The Situation in Sudan

Date | 19 October 2023

Tomorrow (20 October), the African Union (AU) Peace and Security Council (PSC) will convene its 1179th session to consider the situation in Sudan.

Following opening remarks by Daniel Owassa, Permanent Representative of the Republic of Congo to the AU and Chairperson of the PSC for October 2023, Bankole Adeoye, AU Commissioner for Political Affairs, Peace and Security (PAPS) is expected to make a statement. Mohamed el Hacen Lebatt, Principal Strategic Adviser to the Chairperson of the AU Commission and Special Envoy to Sudan and Mohamed Belaiche, Special Representative of the Chairperson of the AU Commission (SRCC) in Sudan are also expected to deliver statements. In addition, a representative of the Intergovernmental Authority on Development (IGAD) is also expected to make remarks on the situation in the country under consideration.

The meeting is being convened as an additional agenda item in October’s provisional programme of work for the activities of the PSC. The last time the PSC convened a meeting to consider the situation in Sudan was during its 1156th session held at the Heads of State and Government level on 27 May 2023, whereby a Communiqué was adopted as an outcome document. In the Communiqué, the Heads of State and Government adopted the African Union Roadmap for the Resolution of the Conflict in Sudan, towards silencing the guns in Sudan, and called on Sudanese stakeholders and the international community to support the implementation of the Roadmap.

On 31 May 2023, the 3rd Meeting of the Expanded Mechanism for the Resolution of the Sudan Conflict was convened. The meeting, which was chaired by Professor Mohamed El-Hacen Lebatt, Spokesperson for the AU Process for Sudan, presented to the members of the Expanded Mechanism the outcomes of the 1156th PSC Meeting as well as the next steps towards an inclusive, Sudanese-owned process, that would end the fighting and put Sudan on the path to a democratic, civilian-led government. In addition, the Expanded Mechanism welcomed the Jeddah Process, facilitated by the Kingdom of Saudi Arabia and the United States of America, which resulted in the Declaration of Commitments and the Short-term Ceasefire and Humanitarian Assistance Arrangement.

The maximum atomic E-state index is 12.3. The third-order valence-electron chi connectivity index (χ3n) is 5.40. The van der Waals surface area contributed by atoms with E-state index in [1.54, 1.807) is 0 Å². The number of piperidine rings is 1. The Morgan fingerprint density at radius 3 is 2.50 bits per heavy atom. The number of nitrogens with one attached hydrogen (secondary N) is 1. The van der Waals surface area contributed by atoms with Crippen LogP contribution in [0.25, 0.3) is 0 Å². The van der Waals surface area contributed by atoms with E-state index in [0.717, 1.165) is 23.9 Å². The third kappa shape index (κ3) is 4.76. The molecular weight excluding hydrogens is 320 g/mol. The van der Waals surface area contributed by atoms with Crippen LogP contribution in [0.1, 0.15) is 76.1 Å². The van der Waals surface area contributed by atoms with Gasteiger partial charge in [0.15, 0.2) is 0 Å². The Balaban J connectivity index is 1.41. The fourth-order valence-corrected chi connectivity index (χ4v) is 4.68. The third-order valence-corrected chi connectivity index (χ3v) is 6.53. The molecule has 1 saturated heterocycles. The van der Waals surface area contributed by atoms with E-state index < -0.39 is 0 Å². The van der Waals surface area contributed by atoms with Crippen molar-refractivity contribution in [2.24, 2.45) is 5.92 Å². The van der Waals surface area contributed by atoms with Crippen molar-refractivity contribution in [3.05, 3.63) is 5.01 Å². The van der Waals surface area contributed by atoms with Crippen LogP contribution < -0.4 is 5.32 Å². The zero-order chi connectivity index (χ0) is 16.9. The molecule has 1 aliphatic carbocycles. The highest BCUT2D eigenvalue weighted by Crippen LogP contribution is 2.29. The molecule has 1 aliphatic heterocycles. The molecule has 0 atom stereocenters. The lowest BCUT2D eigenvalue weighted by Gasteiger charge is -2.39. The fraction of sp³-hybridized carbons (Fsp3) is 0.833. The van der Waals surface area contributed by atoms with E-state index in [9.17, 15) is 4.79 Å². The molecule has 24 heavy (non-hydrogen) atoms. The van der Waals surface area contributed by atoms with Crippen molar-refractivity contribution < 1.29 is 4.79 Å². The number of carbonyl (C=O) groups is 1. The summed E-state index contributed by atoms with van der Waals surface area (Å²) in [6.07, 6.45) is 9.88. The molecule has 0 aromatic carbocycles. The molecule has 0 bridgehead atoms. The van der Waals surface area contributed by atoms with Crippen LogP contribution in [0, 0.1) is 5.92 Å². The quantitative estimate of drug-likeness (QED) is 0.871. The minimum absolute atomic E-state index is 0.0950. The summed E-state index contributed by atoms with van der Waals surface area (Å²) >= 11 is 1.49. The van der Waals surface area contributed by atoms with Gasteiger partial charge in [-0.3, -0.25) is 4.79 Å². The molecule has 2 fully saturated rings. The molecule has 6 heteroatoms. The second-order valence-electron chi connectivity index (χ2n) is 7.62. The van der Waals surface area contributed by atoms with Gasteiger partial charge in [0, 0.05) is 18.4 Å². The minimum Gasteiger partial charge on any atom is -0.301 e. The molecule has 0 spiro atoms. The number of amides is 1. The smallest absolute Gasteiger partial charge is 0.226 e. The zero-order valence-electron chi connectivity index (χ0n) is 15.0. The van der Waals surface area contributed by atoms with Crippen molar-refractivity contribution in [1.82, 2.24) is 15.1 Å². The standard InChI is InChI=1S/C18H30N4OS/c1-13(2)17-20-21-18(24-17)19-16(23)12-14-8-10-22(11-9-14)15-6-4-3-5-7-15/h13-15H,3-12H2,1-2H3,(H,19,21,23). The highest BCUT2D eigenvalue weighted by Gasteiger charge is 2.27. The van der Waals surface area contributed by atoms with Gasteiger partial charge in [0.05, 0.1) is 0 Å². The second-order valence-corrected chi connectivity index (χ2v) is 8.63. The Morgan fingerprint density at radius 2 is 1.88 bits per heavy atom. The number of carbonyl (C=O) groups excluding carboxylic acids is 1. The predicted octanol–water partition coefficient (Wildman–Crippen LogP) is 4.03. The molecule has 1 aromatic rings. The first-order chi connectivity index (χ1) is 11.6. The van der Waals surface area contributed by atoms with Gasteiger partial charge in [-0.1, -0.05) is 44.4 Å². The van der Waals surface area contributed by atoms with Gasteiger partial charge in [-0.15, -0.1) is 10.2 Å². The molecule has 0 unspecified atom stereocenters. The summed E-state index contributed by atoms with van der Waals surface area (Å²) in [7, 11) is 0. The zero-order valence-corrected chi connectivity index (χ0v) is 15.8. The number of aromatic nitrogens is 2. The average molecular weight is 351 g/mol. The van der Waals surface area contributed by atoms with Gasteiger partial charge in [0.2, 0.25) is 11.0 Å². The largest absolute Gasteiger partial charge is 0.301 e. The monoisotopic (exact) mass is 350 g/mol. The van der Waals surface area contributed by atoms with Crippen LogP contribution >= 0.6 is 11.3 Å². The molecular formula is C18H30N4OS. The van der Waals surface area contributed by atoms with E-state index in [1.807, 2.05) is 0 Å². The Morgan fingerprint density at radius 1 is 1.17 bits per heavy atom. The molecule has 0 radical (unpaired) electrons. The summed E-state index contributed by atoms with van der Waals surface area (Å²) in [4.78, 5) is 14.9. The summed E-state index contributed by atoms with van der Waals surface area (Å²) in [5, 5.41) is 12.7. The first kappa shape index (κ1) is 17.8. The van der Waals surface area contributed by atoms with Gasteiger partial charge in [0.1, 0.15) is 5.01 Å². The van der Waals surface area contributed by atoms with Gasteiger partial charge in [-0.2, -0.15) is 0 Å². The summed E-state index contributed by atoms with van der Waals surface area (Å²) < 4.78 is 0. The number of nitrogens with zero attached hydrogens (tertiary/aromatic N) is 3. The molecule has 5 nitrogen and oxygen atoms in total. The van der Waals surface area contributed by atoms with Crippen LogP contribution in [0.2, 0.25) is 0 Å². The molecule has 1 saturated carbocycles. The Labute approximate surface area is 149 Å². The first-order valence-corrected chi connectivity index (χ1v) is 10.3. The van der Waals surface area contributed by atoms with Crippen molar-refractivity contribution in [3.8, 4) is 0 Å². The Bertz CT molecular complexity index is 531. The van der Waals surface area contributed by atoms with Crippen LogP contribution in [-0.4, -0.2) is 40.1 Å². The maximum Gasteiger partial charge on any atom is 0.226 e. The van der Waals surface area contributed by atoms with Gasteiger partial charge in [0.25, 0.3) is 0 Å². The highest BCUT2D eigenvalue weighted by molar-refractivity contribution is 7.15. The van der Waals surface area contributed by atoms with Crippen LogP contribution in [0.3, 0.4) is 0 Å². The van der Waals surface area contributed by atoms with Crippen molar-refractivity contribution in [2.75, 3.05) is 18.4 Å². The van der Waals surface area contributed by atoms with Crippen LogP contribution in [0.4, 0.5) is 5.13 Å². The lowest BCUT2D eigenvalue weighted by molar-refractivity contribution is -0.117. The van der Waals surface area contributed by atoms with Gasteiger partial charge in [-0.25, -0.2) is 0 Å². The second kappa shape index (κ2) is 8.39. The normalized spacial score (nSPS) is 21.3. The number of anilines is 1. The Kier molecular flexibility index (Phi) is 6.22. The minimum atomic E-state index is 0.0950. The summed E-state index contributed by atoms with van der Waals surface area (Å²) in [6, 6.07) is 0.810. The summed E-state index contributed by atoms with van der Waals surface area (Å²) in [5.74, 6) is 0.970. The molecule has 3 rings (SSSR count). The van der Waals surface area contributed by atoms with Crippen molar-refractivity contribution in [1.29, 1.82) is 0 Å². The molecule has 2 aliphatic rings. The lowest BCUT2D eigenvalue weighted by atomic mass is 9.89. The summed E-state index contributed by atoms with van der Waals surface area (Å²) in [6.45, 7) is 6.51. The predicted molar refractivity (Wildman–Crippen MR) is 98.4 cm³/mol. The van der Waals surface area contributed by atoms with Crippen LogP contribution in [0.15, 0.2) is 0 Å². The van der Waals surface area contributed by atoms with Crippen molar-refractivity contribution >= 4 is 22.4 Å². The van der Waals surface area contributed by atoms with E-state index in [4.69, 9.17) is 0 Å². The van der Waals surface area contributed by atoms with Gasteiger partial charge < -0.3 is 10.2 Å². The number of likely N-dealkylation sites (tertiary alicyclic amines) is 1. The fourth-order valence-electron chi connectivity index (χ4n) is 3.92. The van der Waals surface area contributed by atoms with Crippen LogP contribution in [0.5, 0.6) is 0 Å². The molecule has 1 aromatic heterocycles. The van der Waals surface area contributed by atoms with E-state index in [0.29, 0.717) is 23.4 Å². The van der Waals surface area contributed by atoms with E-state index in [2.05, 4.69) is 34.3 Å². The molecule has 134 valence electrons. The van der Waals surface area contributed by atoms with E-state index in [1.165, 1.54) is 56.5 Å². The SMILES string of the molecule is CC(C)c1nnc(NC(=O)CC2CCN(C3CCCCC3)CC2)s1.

In alignment with the Expanded Mechanism’s commitment to convene the Core Group, the AU held its inaugural meeting with the Core Group of the Expanded Mechanism on 2 June 2023 to fine-tune the modalities of the implementation of the roadmap and settle on concrete steps for a ceasefire. The final outcomes of this convening have yet to be released.

Tomorrow’s meeting will provide an opportunity for the PSC to deliberate on the progress made towards the implementation of the adopted Roadmap during the 1156th meeting. This includes the following six elements outlined in the Roadmap:

  1. Establishment of a coordination mechanism to ensure all efforts by the regional and global actors are harmonized and impactful;
  2. Immediate, permanent, inclusive and comprehensive cessation of hostilities;
  3. Effective humanitarian response;
  4. Protection of civilians and civil infrastructure;
  5. Strategic role of neighboring states and the region; and
  6. Resumption of a credible and inclusive political transition process, that takes into account the contributory role of all Sudanese political and social actors, as well as the signatories to the Juba Peace Agreement, towards a democratic civilian-led government.

As the conflict in the country between the Sudanese Armed Forces (SAF) and the Rapid Support Forces (RSF) passed its sixth month, tomorrow’s meeting is also expected to give an insight into the recent joint AU-IGAD delegation meeting with Sudanese political and civilian groups. The delegation met with the democratic Bloc, allied groups in Cairo, and the Forces for Freedom and Change (FFC) to initiate a political process to end the ongoing conflict and establish new constitutional arrangements to reinstate civilian governance.

The 14th Ordinary Session of the IGAD Assembly of Heads of State and Government was also held on Monday, 12 June 2023, in Djibouti, the Republic of Djibouti, where it adopted the IGAD Roadmap for the Resolution of the Conflict in the Republic of Sudan. The action points from the Roadmap included:

  • Include the Federal Democratic Republic of Ethiopia as the fourth member of the IGAD High-Level Delegation for the Peace Process in the Republic of Sudan; and for H.E. William Ruto, President of the Republic of Kenya, to Chair the Quartet Countries of the Djibouti, Ethiopia, Kenya and South Sudan and for the Quartet to work in close coordination with the African Union Commission;
  • Within ten days, the Quartet to arrange a face-to-face meeting between H.E. Lt. Gen. Abdel Fattah Al-Burhan, the Chairperson of the Transitional Sovereignty Council of the Republic of Sudan, and Gen. Muhammad Hamdan Dagalo in one of the regional capitals;
  • Within two weeks secure a commitment from the leadership of SAF and RSF to establish a humanitarian corridor;
  • Within three weeks initiate an inclusive political process towards a political settlement of the conflict in the Republic of Sudan.